HOCKENHEIM, GERMANY - JULY 29: Romain Grosjean of France driving the (8) Haas F1 Team Haas-Ferrari VF-16 Ferrari 059/5 turbo on track during practice for the Formula One Grand Prix of Germany at Hockenheimring on July 29, 2016 in Hockenheim, Germany.  (Photo by Charles Coates/Getty Images)
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Romain Grosjean is set to receive a five-place grid penalty for this weekend’s German Grand Prix after a gearbox change on Saturday morning.

Grosjean has led the new Haas Formula 1 operation’s charge in its debut season, scoring all 28 of its championship points thus far.

The Frenchman arrived in Germany hopeful of ending Haas’ difficult run of form, the team having recorded just one top-10 finish in the past seven races.

However, his challenge looks set to become all the more daunting after Haas was forced to change the gearbox on his VF-16 car during FP3.

FIA technical delegate Jo Bauer confirmed in his report that Grosjean’s existing gearbox had not completed the six consecutive events required before a change is permitted, prompting the matter to be referred to the stewards.

Grosjean will therefore drop five places on the grid from wherever he qualifies later today at Hockenheim.

Qualifying for the German Grand Prix is live on NBCSN and the NBC Sports app from 8am ET on Saturday.

Hamilton called before stewards over unsafe release in Germany FP3

HOCKENHEIM, GERMANY - JULY 29:  Lewis Hamilton of Great Britain drives the 4 Mercedes AMG Petronas F1 Team Mercedes F1 WO7 Mercedes PU106C Hybrid turbo during practice for the Formula One Grand Prix of Germany at Hockenheimring on July 29, 2016 in Hockenheim, Germany.  (Photo by Dan Istitene/Getty Images)
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Lewis Hamilton has been called before the Formula 1 race stewards over a possible unsafe release in the pit lane during final practice for the German Grand Prix.

Hamilton was released into the fast lane by his Mercedes team at the start of FP3, forcing the oncoming Romain Grosjean to hit the brakes and stop.

The stewards confirmed in a short statement issued on Saturday morning midway through the session that the Briton was to reported to the stewards at 12:30pm local time.

The incident could spell trouble for Hamilton given he has already received two reprimands so far this season, with a third resulting in a 10-place grid penalty.

Hamilton told NBCSN earlier this week that he expects to start last in either Belgium or Italy as a result of an inevitable engine penalty, but if the stewards hit him with a reprimand, it could add another challenge to his title bid.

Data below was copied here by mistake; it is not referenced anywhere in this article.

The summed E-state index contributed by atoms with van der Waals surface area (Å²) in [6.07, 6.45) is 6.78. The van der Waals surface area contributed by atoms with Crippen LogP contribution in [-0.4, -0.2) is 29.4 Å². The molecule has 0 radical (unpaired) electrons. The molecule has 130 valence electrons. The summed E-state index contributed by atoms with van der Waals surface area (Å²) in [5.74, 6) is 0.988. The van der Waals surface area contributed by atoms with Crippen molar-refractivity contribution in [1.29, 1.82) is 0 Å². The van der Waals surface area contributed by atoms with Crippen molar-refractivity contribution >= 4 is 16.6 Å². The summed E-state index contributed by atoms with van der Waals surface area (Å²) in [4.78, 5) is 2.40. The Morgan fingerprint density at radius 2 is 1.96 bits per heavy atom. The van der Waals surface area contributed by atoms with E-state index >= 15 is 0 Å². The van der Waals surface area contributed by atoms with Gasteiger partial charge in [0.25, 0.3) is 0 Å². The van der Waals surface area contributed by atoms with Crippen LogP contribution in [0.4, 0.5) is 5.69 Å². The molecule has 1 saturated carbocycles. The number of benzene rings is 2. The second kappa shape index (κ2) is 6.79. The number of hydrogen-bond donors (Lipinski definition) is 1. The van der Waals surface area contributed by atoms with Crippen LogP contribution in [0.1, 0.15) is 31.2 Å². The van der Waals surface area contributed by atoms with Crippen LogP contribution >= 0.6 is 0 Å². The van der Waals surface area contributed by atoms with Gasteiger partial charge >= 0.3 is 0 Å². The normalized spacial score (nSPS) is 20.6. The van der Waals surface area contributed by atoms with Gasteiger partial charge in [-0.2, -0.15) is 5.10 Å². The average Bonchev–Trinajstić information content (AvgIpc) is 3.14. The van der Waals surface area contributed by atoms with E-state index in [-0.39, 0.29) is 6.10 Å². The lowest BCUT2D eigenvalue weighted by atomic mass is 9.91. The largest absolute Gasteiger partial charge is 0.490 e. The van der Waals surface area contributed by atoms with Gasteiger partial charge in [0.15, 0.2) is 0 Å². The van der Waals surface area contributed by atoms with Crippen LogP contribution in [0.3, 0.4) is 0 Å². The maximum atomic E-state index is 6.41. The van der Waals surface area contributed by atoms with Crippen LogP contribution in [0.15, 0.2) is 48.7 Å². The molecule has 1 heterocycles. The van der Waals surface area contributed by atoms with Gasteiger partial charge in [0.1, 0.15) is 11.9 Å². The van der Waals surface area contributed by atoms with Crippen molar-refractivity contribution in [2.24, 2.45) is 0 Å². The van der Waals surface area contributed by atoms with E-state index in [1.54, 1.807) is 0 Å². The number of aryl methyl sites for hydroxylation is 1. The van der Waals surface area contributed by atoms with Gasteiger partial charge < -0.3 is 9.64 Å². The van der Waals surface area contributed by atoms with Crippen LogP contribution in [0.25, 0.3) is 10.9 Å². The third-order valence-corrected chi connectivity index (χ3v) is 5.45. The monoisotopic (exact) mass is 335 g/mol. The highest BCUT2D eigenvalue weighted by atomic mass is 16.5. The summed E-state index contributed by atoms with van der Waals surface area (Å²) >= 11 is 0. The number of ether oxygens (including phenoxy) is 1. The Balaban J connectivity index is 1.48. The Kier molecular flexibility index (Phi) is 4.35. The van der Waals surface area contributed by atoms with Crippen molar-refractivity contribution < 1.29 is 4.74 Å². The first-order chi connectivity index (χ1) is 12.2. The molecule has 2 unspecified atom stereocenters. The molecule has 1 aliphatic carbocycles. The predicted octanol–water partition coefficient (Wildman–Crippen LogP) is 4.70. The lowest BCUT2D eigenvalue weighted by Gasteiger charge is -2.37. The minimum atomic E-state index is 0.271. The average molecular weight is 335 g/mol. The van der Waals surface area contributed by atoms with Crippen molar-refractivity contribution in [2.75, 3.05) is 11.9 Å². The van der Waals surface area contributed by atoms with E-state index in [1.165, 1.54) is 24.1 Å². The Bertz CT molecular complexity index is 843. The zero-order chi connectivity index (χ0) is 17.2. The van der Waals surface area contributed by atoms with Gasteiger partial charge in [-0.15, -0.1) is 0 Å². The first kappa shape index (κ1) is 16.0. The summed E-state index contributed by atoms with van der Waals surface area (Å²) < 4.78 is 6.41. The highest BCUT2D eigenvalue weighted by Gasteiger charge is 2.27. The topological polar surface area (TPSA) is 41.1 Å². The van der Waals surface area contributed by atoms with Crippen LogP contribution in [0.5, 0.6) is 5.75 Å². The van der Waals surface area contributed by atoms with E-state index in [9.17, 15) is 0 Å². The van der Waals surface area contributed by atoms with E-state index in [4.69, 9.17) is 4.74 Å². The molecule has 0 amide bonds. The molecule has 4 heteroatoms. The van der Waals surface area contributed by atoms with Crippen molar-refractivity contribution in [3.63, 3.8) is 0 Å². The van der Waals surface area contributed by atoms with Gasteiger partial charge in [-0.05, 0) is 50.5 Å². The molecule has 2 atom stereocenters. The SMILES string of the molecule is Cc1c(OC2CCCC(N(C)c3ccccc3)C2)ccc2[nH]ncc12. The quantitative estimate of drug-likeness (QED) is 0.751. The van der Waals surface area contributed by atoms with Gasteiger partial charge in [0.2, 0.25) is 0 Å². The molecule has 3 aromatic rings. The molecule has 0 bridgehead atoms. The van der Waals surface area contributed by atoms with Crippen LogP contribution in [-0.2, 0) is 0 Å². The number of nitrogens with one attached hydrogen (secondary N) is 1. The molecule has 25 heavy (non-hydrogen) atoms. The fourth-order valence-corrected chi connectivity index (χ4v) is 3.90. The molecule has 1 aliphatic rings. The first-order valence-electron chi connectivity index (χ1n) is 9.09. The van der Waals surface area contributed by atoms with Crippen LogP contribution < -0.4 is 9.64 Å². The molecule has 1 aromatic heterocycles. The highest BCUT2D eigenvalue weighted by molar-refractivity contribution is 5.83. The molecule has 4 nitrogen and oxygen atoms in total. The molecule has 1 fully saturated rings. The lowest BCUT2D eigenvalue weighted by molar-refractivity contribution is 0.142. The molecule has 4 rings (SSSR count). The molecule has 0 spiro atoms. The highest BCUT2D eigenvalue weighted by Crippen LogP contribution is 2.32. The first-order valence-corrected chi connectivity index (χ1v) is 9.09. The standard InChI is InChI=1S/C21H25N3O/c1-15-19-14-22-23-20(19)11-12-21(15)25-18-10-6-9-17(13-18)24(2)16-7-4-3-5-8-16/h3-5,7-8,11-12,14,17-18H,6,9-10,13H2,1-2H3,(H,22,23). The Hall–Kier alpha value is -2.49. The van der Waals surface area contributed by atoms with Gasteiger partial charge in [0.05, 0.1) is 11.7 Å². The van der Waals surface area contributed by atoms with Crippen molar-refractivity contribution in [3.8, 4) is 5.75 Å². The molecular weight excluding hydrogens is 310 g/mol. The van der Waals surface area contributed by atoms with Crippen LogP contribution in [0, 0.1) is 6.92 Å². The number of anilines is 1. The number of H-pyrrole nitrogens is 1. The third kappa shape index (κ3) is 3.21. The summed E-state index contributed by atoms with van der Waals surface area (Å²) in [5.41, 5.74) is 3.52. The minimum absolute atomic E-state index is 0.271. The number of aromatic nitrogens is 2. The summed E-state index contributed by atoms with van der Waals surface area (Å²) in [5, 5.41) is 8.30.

Hamilton received his first reprimand in Bahrain for reversing a few inches in the pit lane, and hsi second for not adhering to race control’s instructions after running wide at Turn 2, failing to take to the left of a bollard laid out.

Qualifying for the German Grand Prix is live on NBCSN and the NBC Sports app from 8am ET on Saturday.

Track limits extended at Turn 1 ahead of German GP qualifying

HOCKENHEIM, GERMANY - JULY 29:  Lewis Hamilton of Great Britain drives the 4 Mercedes AMG Petronas F1 Team Mercedes F1 WO7 Mercedes PU106C Hybrid turbo during practice for the Formula One Grand Prix of Germany at Hockenheimring on July 29, 2016 in Hockenheim, Germany.  (Photo by Dan Istitene/Getty Images)
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FIA Formula 1 race director Charlie Whiting has informed teams that track limits have been extended to the outside edge out the curb at Turn 1 ahead of Saturday’s running for the German Grand Prix.

Whiting sent a note to all teams after first practice on Friday saying that a three-strike rule would be in play at Turn 1 after drivers exceeded track limits 93 times in the space of the session.

However, after a meeting with the drivers on Friday night, this rule has been tweaked to allow drivers to run to the outside of the curb at Turn 1.

“Based upon our observations of the way in which the new curb on the exit of Turn 12 is used, and the comments made in the meeting yesterday evening, we feel that the usable track limit at Turn 1 should be the outer edge of the curb, i.e. the edge furthest from the track,” Whiting’s note read.

“The performance of any driver going beyond this point, with any part of the car, will be examined in order to establish whether or not an advantage was gained by exceeding this limit.”

Qualifying for the German Grand Prix is live on NBCSN and the NBC Sports app from 8am ET.